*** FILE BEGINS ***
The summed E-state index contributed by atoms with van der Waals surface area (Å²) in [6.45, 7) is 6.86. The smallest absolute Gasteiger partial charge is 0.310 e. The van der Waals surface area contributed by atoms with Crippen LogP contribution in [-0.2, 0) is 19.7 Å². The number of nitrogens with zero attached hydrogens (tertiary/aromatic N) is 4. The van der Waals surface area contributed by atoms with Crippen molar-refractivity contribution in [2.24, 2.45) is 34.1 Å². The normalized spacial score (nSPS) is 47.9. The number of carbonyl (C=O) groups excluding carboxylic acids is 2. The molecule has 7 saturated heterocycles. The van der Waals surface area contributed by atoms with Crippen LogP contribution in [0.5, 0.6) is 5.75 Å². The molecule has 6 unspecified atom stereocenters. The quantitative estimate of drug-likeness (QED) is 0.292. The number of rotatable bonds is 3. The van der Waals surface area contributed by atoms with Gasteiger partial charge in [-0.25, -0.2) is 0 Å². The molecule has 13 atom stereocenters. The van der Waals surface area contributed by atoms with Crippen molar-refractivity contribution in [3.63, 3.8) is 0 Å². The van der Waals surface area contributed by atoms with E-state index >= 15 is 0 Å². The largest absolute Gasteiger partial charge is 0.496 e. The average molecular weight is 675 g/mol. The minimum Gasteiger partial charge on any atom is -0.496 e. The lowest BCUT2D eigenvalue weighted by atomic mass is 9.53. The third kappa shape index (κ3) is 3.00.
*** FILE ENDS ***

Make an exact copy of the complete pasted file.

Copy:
The summed E-state index contributed by atoms with van der Waals surface area (Å²) in [6.45, 7) is 6.86. The smallest absolute Gasteiger partial charge is 0.310 e. The van der Waals surface area contributed by atoms with Crippen LogP contribution in [-0.2, 0) is 19.7 Å². The number of nitrogens with zero attached hydrogens (tertiary/aromatic N) is 4. The van der Waals surface area contributed by atoms with Crippen molar-refractivity contribution in [2.24, 2.45) is 34.1 Å². The normalized spacial score (nSPS) is 47.9. The number of carbonyl (C=O) groups excluding carboxylic acids is 2. The molecule has 7 saturated heterocycles. The van der Waals surface area contributed by atoms with Crippen LogP contribution in [0.5, 0.6) is 5.75 Å². The molecule has 6 unspecified atom stereocenters. The quantitative estimate of drug-likeness (QED) is 0.292. The number of rotatable bonds is 3. The van der Waals surface area contributed by atoms with Gasteiger partial charge in [-0.25, -0.2) is 0 Å². The molecule has 13 atom stereocenters. The van der Waals surface area contributed by atoms with Crippen molar-refractivity contribution in [3.63, 3.8) is 0 Å². The van der Waals surface area contributed by atoms with E-state index >= 15 is 0 Å². The largest absolute Gasteiger partial charge is 0.496 e. The average molecular weight is 675 g/mol. The minimum Gasteiger partial charge on any atom is -0.496 e. The lowest BCUT2D eigenvalue weighted by atomic mass is 9.53. The third kappa shape index (κ3) is 3.00.